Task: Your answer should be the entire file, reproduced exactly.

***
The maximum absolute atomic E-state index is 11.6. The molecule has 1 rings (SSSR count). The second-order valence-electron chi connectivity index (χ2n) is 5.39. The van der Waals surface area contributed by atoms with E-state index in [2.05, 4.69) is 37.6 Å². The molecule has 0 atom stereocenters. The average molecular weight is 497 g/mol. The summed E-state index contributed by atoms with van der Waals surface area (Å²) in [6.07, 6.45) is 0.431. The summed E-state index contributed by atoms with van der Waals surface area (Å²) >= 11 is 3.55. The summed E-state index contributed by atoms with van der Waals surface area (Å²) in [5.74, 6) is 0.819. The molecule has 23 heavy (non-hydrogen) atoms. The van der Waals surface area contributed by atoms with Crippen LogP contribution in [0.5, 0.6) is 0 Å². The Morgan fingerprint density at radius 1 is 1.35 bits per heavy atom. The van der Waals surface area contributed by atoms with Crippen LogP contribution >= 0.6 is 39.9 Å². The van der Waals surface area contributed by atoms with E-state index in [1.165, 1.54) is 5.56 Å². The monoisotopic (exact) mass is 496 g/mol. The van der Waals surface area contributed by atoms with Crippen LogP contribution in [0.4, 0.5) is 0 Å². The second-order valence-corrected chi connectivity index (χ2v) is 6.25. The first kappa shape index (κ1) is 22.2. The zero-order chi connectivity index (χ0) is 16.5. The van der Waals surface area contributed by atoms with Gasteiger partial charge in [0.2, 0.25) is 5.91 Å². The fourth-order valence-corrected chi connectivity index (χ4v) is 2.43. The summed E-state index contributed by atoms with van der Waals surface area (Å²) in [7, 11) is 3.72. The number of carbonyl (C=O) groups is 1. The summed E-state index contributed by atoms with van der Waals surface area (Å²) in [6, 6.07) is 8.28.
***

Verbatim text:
The maximum absolute atomic E-state index is 11.6. The molecule has 1 rings (SSSR count). The second-order valence-electron chi connectivity index (χ2n) is 5.39. The van der Waals surface area contributed by atoms with E-state index in [2.05, 4.69) is 37.6 Å². The molecule has 0 atom stereocenters. The average molecular weight is 497 g/mol. The summed E-state index contributed by atoms with van der Waals surface area (Å²) in [6.07, 6.45) is 0.431. The summed E-state index contributed by atoms with van der Waals surface area (Å²) >= 11 is 3.55. The summed E-state index contributed by atoms with van der Waals surface area (Å²) in [5.74, 6) is 0.819. The molecule has 23 heavy (non-hydrogen) atoms. The van der Waals surface area contributed by atoms with Crippen LogP contribution in [0.5, 0.6) is 0 Å². The Morgan fingerprint density at radius 1 is 1.35 bits per heavy atom. The van der Waals surface area contributed by atoms with Crippen LogP contribution >= 0.6 is 39.9 Å². The van der Waals surface area contributed by atoms with E-state index in [1.165, 1.54) is 5.56 Å². The monoisotopic (exact) mass is 496 g/mol. The van der Waals surface area contributed by atoms with Crippen LogP contribution in [0.4, 0.5) is 0 Å². The second-order valence-corrected chi connectivity index (χ2v) is 6.25. The first kappa shape index (κ1) is 22.2. The zero-order chi connectivity index (χ0) is 16.5. The van der Waals surface area contributed by atoms with Gasteiger partial charge in [0.2, 0.25) is 5.91 Å². The fourth-order valence-corrected chi connectivity index (χ4v) is 2.43. The summed E-state index contributed by atoms with van der Waals surface area (Å²) in [7, 11) is 3.72. The number of carbonyl (C=O) groups is 1. The summed E-state index contributed by atoms with van der Waals surface area (Å²) in [6, 6.07) is 8.28.